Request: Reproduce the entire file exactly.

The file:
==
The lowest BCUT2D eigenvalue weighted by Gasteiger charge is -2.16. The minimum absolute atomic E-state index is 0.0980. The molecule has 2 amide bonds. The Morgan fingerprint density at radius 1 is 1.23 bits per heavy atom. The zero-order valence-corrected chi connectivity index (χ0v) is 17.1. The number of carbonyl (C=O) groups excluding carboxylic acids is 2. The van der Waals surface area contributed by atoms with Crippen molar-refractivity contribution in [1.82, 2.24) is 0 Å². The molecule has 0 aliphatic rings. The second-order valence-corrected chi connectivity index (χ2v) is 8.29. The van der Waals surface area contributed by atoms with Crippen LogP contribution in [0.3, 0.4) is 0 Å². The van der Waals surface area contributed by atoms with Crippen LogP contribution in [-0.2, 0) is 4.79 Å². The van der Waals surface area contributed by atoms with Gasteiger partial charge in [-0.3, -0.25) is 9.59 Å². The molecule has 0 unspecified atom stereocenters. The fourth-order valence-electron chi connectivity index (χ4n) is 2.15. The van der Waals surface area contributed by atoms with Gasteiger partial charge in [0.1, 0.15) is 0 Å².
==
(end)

The lowest BCUT2D eigenvalue weighted by Gasteiger charge is -2.16. The minimum absolute atomic E-state index is 0.0980. The molecule has 2 amide bonds. The Morgan fingerprint density at radius 1 is 1.23 bits per heavy atom. The zero-order valence-corrected chi connectivity index (χ0v) is 17.1. The number of carbonyl (C=O) groups excluding carboxylic acids is 2. The van der Waals surface area contributed by atoms with Crippen molar-refractivity contribution in [1.82, 2.24) is 0 Å². The molecule has 0 aliphatic rings. The second-order valence-corrected chi connectivity index (χ2v) is 8.29. The van der Waals surface area contributed by atoms with Crippen LogP contribution in [0.3, 0.4) is 0 Å². The van der Waals surface area contributed by atoms with Crippen LogP contribution in [-0.2, 0) is 4.79 Å². The van der Waals surface area contributed by atoms with Gasteiger partial charge in [-0.3, -0.25) is 9.59 Å². The molecule has 0 unspecified atom stereocenters. The fourth-order valence-electron chi connectivity index (χ4n) is 2.15. The van der Waals surface area contributed by atoms with Gasteiger partial charge in [0.1, 0.15) is 0 Å².